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Well, he was the enemy, you know. I mean, yeah, it was a game and all, but it was like, you know, more than a game too. I mean, we all agreed to it, to the rules and all. He did too. Roger. He agreed. I mean, somebody has to be the enemy or you can’t have a game at all. There’s gotta be an enemy. And he volunteered. Roger. I mean, we were going to choose, draw straws, but he volunteered.
Ray set it up. He’s like a genius, you know. He’s the one who had the idea for the game in the first place. And he set it all up, just like in the video. I mean I only played it a couple of times. Treasure Hunt. But Ray, he really loved it. He played it every chance he got.
It’s like these two muscle-bound guys, you know, warriors, and they keep running into each other and fighting all the time, trying to kill each other over some hidden treasure. But neither one ever really dies, you know; they always come right back for the next game. And neither one ever got all the way to the treasure. Not when I was playing. I don’t think even Ray ever got that far. So maybe that’s where he got the idea. You know, like he could maybe get to the treasure if he set the game up himself.
‘Cuz Ray had it all figured out. I mean, Roger and me, we’re bigger than him, but he’s smarter, you know. So everything seemed perfect. Ray would be the player, and Roger and me would be the warriors fighting for the treasure. And that abandoned boxcar out by the graveyard was the perfect place to hide a treasure. I mean that old boxcar even smelled ancient, like some old chest you just dug up. The sides were gray wood with chips of red paint curling off all over.
So Ray worked it out so I’d get there first, ‘cuz I was his man, you know, the hero. But instead of me going right for the treasure, I was supposed to wait on top of the boxcar, first take out the enemy, and then go in. So we had cell phones, Ray and me, so he could tell me what to do, ‘cuz he was the player, you know. And I was just his man in the game. So I couldn’t talk back on the phone or act on my own. I just had to go where he told me and do what he said. Those were like the rules.
And at first I thought Roger had a disadvantage, being the enemy you know, all on his own. But pretty soon I realized I was at a disadvantage too, maybe even a bigger one, ‘cuz I was like this mindless toy, like some puppet Ray could move around. I wasn’t supposed to think for myself. I mean, I could think, but it didn’t matter. According to the rules, I couldn’t act by myself, you know. I could only do what Ray decided, no matter what I thought myself.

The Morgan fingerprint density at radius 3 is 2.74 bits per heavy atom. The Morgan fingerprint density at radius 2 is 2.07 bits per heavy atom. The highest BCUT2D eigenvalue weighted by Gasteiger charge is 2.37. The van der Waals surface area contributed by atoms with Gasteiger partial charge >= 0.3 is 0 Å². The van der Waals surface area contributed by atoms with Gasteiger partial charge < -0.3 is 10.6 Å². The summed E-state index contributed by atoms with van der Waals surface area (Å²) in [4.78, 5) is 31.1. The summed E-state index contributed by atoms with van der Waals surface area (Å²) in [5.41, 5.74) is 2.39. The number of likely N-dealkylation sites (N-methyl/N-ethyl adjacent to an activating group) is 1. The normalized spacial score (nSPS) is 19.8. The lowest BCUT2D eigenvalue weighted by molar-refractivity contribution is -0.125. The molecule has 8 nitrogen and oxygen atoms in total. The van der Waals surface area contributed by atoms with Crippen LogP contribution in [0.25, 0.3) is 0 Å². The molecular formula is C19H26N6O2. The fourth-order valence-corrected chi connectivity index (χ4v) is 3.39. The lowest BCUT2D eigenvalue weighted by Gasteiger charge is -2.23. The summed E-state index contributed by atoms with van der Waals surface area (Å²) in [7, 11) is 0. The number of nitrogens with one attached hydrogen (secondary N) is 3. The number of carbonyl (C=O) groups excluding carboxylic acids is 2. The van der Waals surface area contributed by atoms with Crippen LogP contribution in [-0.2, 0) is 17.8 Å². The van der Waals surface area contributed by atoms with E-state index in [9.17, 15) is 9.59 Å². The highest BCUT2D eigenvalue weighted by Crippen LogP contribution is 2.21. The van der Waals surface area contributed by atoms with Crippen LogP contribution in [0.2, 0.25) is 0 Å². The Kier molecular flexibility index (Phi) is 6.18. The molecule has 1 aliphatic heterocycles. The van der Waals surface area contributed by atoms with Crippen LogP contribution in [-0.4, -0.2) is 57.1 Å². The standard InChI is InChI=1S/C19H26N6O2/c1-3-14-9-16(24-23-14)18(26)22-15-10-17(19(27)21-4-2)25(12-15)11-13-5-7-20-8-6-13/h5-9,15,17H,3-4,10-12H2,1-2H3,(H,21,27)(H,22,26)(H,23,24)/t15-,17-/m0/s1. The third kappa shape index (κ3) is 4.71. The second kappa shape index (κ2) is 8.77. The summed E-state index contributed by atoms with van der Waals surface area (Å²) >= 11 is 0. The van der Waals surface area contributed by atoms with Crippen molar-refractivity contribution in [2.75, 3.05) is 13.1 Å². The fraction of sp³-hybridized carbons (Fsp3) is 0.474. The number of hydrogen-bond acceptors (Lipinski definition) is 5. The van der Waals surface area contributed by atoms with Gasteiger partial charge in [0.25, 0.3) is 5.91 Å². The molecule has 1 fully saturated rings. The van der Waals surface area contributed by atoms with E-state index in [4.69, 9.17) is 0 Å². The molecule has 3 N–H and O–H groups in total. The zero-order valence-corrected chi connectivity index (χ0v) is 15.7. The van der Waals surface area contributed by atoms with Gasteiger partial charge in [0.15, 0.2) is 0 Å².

And that cost me, you know. That’s what got me. ‘Cuz when the time came for the fight, Ray was too far away to see Roger’s weapon like I did. I mean, I could see it, just before I jumped off the boxcar, that nail in the two-by-four, but all Ray told me was he saw Roger pick up a piece of wood when he headed for the boxcar. And he just figured I’d knock Roger down before he got a chance to use it. Maybe even Roger didn’t see that nail in the board.
So anyway, Roger got to the boxcar door, Ray said, “Now!” and I dropped the phone and jumped. But Roger must’ve heard the phone above him, and he swung the two-by-four up.
I saw it coming, like in slow motion, before it hit me—Bam! in the face. My eye was gone before Roger and that two-by-four hit the ground, and a bolt of fire went all the way to my feet.
I was supposed to wait, you know, for the next order from Ray, but the phone was gone now, and when I pulled my hand away from my face, it was hot, and sticky, and red, and I saw Roger on his knees, looking around for his weapon, and—
It was like the game changed then, you know. I heard a loud echo in my head—Eye for an Eye!—roaring, like at the start of that other game, so loud I didn’t hear Ray yell, or see him running toward us from the graveyard, like he says he did. I just heard that deep voice from the other game throbbing in my mind and—I got confused, I guess, waiting for Ray’s order and hearing Eye for an Eye! over and over and—
I got to the two-by-four before Roger, and swung it, aiming for his eye, I swear, but he must have seen it coming and turned and—then I heard Ray yelling, “Stop!” but—too late, you know, the board already swinging, Roger turning and Bam! The board, you know. It broke against his temple and—a part of it stuck there and—Roger, he just stiffened all at once, and then crumpled down and—well, I guess we knew it was over then.
Ray got the boxcar open, and we got Roger inside and covered him up over in a corner with that old packing material in there.
I never even thought to look for the treasure. I don’t think Ray did either. I mean, it’s probably still in there, wherever Ray hid it. Whatever it was. But I guess it doesn’t matter anymore. The treasure I mean. The game’s pretty well over now. You know.
Neil Harrison’s most recent stories have appeared in Pinyon Review and Panoplyzine. A former instructor of creative writing and the coordinator of the Visiting Writers Series at Northeast Community College, he lives in northeast Nebraska with his third drahthaar, the Happy Dog. Follow him on Facebook.